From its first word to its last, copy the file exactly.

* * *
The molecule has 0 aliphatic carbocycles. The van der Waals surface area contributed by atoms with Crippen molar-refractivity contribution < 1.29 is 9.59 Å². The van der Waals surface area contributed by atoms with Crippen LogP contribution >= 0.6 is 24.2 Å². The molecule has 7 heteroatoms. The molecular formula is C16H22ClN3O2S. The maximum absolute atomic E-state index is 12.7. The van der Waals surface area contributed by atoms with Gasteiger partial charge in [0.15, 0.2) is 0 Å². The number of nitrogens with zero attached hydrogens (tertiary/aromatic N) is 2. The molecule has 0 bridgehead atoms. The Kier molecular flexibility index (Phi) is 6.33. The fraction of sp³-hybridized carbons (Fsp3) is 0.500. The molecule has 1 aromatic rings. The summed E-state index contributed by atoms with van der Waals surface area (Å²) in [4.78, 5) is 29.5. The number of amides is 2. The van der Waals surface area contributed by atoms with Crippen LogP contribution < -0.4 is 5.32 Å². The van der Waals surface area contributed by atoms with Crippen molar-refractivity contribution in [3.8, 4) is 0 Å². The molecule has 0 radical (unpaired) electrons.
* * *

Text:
The molecule has 0 aliphatic carbocycles. The van der Waals surface area contributed by atoms with Crippen molar-refractivity contribution < 1.29 is 9.59 Å². The van der Waals surface area contributed by atoms with Crippen LogP contribution >= 0.6 is 24.2 Å². The molecule has 7 heteroatoms. The molecular formula is C16H22ClN3O2S. The maximum absolute atomic E-state index is 12.7. The van der Waals surface area contributed by atoms with Gasteiger partial charge in [0.15, 0.2) is 0 Å². The number of nitrogens with zero attached hydrogens (tertiary/aromatic N) is 2. The molecule has 0 bridgehead atoms. The Kier molecular flexibility index (Phi) is 6.33. The fraction of sp³-hybridized carbons (Fsp3) is 0.500. The molecule has 1 aromatic rings. The summed E-state index contributed by atoms with van der Waals surface area (Å²) in [4.78, 5) is 29.5. The number of amides is 2. The van der Waals surface area contributed by atoms with Crippen LogP contribution < -0.4 is 5.32 Å². The van der Waals surface area contributed by atoms with Crippen molar-refractivity contribution in [3.8, 4) is 0 Å². The molecule has 0 radical (unpaired) electrons.